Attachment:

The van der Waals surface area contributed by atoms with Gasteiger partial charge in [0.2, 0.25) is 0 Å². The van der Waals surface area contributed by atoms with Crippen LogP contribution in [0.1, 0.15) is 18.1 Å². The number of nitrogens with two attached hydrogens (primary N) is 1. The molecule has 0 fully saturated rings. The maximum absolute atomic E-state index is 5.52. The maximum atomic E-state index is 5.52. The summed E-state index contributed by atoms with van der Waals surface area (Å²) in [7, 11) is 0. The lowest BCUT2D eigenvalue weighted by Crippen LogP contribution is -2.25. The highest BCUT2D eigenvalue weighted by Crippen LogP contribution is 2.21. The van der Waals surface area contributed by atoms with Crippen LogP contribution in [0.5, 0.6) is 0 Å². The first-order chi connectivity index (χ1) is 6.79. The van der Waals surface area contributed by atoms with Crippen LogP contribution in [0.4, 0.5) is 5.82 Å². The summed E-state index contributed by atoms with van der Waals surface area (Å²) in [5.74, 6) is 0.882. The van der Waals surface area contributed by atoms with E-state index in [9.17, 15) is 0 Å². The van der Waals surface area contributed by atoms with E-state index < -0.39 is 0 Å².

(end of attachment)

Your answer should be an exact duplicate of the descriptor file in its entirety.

The van der Waals surface area contributed by atoms with Gasteiger partial charge in [0.2, 0.25) is 0 Å². The van der Waals surface area contributed by atoms with Crippen LogP contribution in [0.1, 0.15) is 18.1 Å². The number of nitrogens with two attached hydrogens (primary N) is 1. The molecule has 0 fully saturated rings. The maximum absolute atomic E-state index is 5.52. The maximum atomic E-state index is 5.52. The summed E-state index contributed by atoms with van der Waals surface area (Å²) in [7, 11) is 0. The lowest BCUT2D eigenvalue weighted by Crippen LogP contribution is -2.25. The highest BCUT2D eigenvalue weighted by Crippen LogP contribution is 2.21. The van der Waals surface area contributed by atoms with Crippen LogP contribution in [0.5, 0.6) is 0 Å². The first-order chi connectivity index (χ1) is 6.79. The van der Waals surface area contributed by atoms with Crippen LogP contribution in [0.4, 0.5) is 5.82 Å². The summed E-state index contributed by atoms with van der Waals surface area (Å²) in [5.74, 6) is 0.882. The van der Waals surface area contributed by atoms with E-state index in [9.17, 15) is 0 Å². The van der Waals surface area contributed by atoms with E-state index < -0.39 is 0 Å².